Photographs by Frank

21 September 2016

Two from Today

Filed under: Birds,Early Fall,Monadnock Region,Odontates,Wildlife — Tags: , , — Frank @ 9:30 PM

Today was a glorious day weather-wise.  The temperature was in the high 70s F, the humidity was low and the skies mostly clear.

While we ate lunch on the deck, we were entertained by the birds at the feeder and by a couple of male autumn meadowhawks perching on the dead flowers nearby. After watching the odes for some time, I finally gave in and got the camera.

Later in the afternoon, Joan headed out for a kayak ride. She called from the beach parking lot to say that there were “brown headed ducks” down by the bridge but that she did not have her binoculars with her so that she did not get a good look at them. I stashed Big Bertha in the passenger seat, threw the tripod in the bed of the truck and headed down the road the mile to the bridge.

Those “brown-headed”ducks turned out to be a family of mallards. I watched and photographed them for about an hour.

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Autumn Meadowhawk (male)
Autumn Meadowhawk (male)
Mallards - youngster, female, male (l-r)
Mallards - youngster, female, male (l-r)

 

4 July 2014

Mallards

Filed under: Birds,Wildlife — Tags: , — Frank @ 10:00 PM

Yesterday, I headed out to check on the nesting loons. I was last there two weeks ago and I was hoping that there would be some chicks. No luck… however, there was an adult still sitting on the nest, so there is still hope.

I first observed the loons on the nest on 10 June… 25 days ago. Their incubation period is cited as 26-29 or 26-31 days, so hatching should be any day now.  I’m hoping to head back tomorrow!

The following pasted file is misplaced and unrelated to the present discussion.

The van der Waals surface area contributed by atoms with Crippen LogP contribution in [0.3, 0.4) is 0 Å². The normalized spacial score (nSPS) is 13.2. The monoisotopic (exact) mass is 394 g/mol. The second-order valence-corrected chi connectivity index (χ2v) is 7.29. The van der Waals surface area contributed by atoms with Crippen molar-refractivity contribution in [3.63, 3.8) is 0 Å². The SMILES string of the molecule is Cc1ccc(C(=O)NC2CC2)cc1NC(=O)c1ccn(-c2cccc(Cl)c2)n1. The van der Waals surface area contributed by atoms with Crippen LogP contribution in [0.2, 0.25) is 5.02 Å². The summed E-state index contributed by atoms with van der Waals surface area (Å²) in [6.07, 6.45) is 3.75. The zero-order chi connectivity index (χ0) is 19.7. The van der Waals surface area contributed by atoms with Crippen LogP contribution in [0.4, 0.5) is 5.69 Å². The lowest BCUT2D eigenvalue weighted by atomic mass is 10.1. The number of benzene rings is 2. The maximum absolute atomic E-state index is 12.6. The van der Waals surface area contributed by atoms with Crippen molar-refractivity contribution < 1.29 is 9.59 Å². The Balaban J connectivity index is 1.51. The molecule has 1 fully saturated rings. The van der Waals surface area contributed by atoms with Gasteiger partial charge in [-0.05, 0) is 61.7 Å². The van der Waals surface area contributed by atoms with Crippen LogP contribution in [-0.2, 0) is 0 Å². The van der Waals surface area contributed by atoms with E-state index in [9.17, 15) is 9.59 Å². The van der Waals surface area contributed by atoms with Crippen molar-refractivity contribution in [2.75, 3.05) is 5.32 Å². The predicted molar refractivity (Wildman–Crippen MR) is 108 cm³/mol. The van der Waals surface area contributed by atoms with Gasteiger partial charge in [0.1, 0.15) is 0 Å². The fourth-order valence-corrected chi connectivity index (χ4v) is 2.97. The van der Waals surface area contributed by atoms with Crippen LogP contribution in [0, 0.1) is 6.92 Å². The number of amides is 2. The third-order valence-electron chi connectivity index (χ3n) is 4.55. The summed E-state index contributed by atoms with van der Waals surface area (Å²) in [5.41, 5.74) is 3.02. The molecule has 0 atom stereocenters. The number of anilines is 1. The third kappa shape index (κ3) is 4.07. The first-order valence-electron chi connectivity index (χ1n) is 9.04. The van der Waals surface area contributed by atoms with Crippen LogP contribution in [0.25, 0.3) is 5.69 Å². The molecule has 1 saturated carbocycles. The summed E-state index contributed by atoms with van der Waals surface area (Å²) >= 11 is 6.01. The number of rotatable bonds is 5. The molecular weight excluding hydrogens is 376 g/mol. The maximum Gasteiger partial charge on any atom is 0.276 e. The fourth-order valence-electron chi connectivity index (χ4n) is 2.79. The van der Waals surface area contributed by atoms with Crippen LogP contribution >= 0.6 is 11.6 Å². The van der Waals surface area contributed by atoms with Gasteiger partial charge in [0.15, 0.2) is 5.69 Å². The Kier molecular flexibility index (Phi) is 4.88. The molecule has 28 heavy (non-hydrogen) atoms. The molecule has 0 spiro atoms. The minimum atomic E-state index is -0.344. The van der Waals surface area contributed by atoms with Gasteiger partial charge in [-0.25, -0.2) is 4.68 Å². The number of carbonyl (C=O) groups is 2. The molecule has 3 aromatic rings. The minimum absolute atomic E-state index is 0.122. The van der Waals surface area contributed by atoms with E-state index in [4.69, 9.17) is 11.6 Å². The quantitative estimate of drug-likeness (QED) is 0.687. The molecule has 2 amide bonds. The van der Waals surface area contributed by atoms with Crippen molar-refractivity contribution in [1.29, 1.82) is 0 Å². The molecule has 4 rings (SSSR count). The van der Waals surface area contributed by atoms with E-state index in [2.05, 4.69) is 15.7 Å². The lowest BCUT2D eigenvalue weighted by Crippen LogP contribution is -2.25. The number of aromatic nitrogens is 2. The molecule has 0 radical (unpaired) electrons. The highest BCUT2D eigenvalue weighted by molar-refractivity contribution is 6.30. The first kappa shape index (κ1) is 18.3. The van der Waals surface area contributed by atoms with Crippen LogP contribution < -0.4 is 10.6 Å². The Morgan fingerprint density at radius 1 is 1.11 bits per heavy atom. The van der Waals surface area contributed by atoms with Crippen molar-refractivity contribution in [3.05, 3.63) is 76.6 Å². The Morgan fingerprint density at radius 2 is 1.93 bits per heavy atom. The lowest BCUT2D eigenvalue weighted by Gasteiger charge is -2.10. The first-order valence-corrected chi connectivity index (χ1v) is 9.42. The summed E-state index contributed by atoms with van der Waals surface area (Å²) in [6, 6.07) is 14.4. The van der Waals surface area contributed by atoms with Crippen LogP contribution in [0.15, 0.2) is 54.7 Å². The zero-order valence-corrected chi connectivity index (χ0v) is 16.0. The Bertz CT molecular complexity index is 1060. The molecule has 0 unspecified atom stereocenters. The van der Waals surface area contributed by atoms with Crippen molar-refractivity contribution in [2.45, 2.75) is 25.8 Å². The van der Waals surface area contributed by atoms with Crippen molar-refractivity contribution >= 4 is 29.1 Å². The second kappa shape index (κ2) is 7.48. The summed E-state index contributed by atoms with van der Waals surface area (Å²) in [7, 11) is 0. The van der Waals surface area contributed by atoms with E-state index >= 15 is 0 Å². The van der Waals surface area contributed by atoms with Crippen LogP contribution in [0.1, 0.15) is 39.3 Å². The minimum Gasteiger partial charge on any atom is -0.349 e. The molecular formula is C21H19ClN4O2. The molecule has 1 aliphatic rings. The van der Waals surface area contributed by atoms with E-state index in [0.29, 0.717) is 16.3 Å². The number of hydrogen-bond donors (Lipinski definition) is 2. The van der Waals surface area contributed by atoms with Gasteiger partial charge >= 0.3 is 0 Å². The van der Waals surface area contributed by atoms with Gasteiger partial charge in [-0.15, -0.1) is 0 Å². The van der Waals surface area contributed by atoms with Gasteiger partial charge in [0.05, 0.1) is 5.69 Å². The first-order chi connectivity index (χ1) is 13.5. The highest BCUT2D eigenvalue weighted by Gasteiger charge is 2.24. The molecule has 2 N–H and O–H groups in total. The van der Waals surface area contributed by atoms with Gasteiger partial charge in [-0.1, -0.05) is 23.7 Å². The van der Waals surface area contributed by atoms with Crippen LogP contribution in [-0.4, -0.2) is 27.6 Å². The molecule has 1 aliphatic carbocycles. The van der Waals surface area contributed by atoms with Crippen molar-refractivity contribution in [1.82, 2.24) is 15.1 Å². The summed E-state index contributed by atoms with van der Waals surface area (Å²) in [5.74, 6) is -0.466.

The female mallard and her brood of four duckling were still in the same area, so I photographed them instead of the loons.

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Mallard Hen Sleeping
Mallard Hen Sleeping
Siblings... mallard ducklings
Siblings... mallard ducklings

31 January 2014

Conowingo Dam

Filed under: Birds,Winter — Tags: , , , — Frank @ 7:00 PM

This past Monday morning, Joan and I pointed the car south and headed to Maryland. Photographically, our destination was the Conowingo Dam. We also visited Katrina (our daughter) in Baltimore as well as my sister and her family and my parents, all of whom live in suburban Washington. We arrived back home early yesterday evening.

The Conowingo Dam is a hydroelectric dam on the Susquehanna River just north of where the river enters the Chesapeake Bay at Havre de Grace. The dam is ‘famous’ for the birds, especially bald eagles, which hang out there in the winter. The Harford Bird Club maintains the Conowingo Dam Site Guide with much useful information about the site.

We intended to arrive at the dam early enough on Monday afternoon to get in some photography then. However, complications of the dental kind conspired against us and we did not arrive until dusk. We spent a short while reconnoitering the dam and its environs before before heading off in search of dinner and a motel.

We were back at the dam a bit before 9 on Tuesday morning. The temperature was about 10 degrees and there was an intermittent breeze blowing… so much for heading south! Dressed appropriately things were not bad as long as the wind was not blowing. Conditions were good for photography with a light overcast diffusing the sunlight. We arrived at the tail end of a release of water from the dam and the concomitant flurry of activity.

Although we stayed until after 1 PM, we did not see another release. Thus, although there were plenty of birds around the action was somewhat subdued.

Here are the results:

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Bald Eagle (in flight)
Bald Eagle (in flight)
Canada Geese (in flight)
Canada Geese (in flight)
Ring-billed Gull with Fish
Ring-billed Gull with Fish
Bald Eagle (in flight)
Bald Eagle (in flight)
Conowingo Dam Spillway
Conowingo Dam Spillway
Hooded Merganser (female)
Hooded Merganser (female)
Common Merganser (male)
Common Merganser (male)
Bufflehead (flock)
Bufflehead (flock)
Great B;ue Heron (in flight)
Great B;ue Heron (in flight)
Bald Eagle
Bald Eagle
Bald Eagle Takeoff
Bald Eagle Takeoff
Lesser Scaup
Lesser Scaup
Lesser Scaup
Lesser Scaup
Hooded Merganser (male)
Hooded Merganser (male)
Hooded Merganser (male/female pair)
Hooded Merganser (male/female pair)
Lesser Scaup
Lesser Scaup

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